cd /etc/datadog-agent/conf.d/jmx.d
nano conf.yaml

Once there, enter the information below:

  - host: localhost
    port: 8099
    user:  monitorRole
    password: <<Password from jmxremote.password>>
      - include:
        domain: com.atlassian.jira
           - com.atlassian.jira;type=entity.customfields.total
           - com.atlassian.jira;type=entity.issues.total
           - com.atlassian.jira;type=entity.users.total
           - com.atlassian.jira;type=entity.groups.total
           - com.atlassian.jira;type=jira.license
             metric_type: gauge
             alias: jmx.value

Save this file, then restart the datadog agent using the command below. On the status, make sure that the JMX section is reporting OK.

systemctl restart datadog-agent;sleep 5;datadog-agent status


The next area we are going to setup will be our last on the command line, but it will give us some detailed analysis of how our system is performing. We will be setting up APM, or Application Performance Monitoring. TO start with this, go to APM->Setup & Configuration on the Datadog Site, and go to the Service Setup Tab.

Now click on “Host-Based,” and choose “Java” as your language on Step 2.

Now on your command line, go back to your Jira install directory (/opt/atlassian/jira by default), and copy the wget command from Step 3 to your terminal and execute it. This will download the necessary JAR file.

Once the jar file is downloaded, be sure to change it’s permissions to match the rest of your install directory

chown jira:jira dd-java-agent.jar

Now go to step 4, and enter “Jira” as your dd.service, and the appropriate environment under dd.env. Deselect “Automatically Inject Trace and Span IDs into Logs”  

Now open up your bin/setenv.sh file again, and once again add the following to the JVM_SUPPORT_RECOMMENDED_ARGS.

-javaagent:/opt/atlassian/jira/dd-java-agent.jar -Ddd.service=Jira -Ddd.env=prod

Save the file, and once again, restart your Jira instance. Once it’s back up, run the datadog agent restart and status again to confirm it’s picking up APM information from Jira.

Realtime User Monitoring

We have one last thing to set up with Datadog, and that is the main event, Realtime User Monitoring. This functionality is similar to Google Analytics, without the usual privacy headaches that anything Google brings.

To access this, go to UX Monitoring -> RUM Applications on your Datadog site, then click “New Application to get started.

Select “JS” for your Application Type (JS standing for JavaScript), then enter a Name. For example, I went with “TheJiraGuy Jira” here. Then click “Create New RUM Application.”

This will open up Section 2: “Instrument your Application”. Under here, select “CDN Async” as your option. Then, as with before, enter “Jira” for dd.service, and your environment for dd.env. You should see something like this.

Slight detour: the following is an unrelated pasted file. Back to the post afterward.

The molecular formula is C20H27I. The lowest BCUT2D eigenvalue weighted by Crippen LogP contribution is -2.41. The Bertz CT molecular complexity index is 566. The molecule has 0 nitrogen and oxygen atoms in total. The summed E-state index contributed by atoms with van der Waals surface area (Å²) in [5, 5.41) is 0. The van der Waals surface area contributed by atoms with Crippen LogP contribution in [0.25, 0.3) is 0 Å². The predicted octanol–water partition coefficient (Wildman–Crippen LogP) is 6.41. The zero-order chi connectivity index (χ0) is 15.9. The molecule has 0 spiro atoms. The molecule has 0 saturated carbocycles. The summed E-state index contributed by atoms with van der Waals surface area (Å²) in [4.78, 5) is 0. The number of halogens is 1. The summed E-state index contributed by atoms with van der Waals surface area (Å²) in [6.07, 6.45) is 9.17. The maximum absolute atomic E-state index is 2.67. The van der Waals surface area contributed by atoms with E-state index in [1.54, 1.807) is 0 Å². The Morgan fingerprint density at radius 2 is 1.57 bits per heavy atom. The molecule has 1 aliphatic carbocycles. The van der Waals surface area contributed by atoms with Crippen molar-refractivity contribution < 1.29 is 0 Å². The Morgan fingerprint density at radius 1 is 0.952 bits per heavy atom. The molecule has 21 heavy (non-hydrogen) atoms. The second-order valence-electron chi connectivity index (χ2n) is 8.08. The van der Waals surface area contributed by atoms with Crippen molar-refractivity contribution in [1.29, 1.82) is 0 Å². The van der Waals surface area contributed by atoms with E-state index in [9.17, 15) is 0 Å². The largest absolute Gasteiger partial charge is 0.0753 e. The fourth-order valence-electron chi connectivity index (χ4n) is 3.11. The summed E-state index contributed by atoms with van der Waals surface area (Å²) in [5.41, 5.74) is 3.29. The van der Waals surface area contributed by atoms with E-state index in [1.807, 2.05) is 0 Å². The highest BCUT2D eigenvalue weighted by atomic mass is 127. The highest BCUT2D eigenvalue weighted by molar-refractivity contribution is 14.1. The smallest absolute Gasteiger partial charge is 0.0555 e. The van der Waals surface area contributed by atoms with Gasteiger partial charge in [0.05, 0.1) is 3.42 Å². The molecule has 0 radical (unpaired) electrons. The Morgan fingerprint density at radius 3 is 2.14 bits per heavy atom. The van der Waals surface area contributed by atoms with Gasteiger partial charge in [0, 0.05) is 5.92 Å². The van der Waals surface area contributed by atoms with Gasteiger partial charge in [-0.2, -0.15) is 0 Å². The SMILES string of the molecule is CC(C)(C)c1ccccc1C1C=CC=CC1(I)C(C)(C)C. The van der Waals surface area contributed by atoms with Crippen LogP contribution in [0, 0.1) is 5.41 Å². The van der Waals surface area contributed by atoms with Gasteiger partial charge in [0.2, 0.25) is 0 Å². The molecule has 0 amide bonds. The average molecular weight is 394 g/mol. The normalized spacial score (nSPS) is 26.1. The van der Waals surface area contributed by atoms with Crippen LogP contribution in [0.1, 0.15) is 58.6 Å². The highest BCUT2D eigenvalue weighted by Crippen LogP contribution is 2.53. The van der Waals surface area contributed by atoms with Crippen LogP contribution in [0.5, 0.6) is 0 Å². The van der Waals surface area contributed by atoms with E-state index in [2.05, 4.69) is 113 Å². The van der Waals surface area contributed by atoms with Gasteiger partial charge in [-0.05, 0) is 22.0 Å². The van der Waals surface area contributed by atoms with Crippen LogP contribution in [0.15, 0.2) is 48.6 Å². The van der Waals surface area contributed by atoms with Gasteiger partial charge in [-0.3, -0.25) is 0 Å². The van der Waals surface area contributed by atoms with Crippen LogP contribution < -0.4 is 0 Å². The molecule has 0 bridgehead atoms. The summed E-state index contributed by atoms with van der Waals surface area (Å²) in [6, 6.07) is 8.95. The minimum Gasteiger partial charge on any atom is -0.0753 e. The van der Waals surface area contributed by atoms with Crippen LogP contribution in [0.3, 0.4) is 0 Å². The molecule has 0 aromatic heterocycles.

Copy the javascript, and on your Jira instance, go to System -> Announcement Banner, and paste this into your Announcement banner. After that, click “Set Banner.” and navigate back to your Jira Dashboard of choice.  

If you go back to your Datadog site, you should see this happy little greeting under Step 3. This will let you know everything is running correctly!

What what did all this get you?

Well, Dashboards! Datadog has a bunch of built-in dashboards. For example, here are two for System stats and JMX.

These on their own are powerful enough, but then with RUM, you can also monitor user load and see what pages users are having problems with.

Combine that with the fact that you can create custom Dashboards that show the Metrics you care about in one place, all time-coordinated, which means you can have powerful tooling to correlate user traffic to system performance. 

And as the coup-d’etat, you can also monitor your Application for Errors and performance issues in near-real-time via the APM monitoring.  

So, what do you think?

Are you monitoring your system? What’s your tool of choice? I love datadog myself, though I’m always looking for better options. Let me know what you’re doing by leaving a comment! You can find me on Twitter, Facebook, LinkedIn, and Instagram. You can also subscribe to the blog below to get the latest posts emailed to you as soon as they are published. But until next time, my name is Rodney, asking, “Have you updated your Jira Issues today?”



Leave a Reply

Fill in your details below or click an icon to log in:

WordPress.com Logo

You are commenting using your WordPress.com account. Log Out /  Change )

Facebook photo

You are commenting using your Facebook account. Log Out /  Change )

Connecting to %s

This site uses Akismet to reduce spam. Learn how your comment data is processed.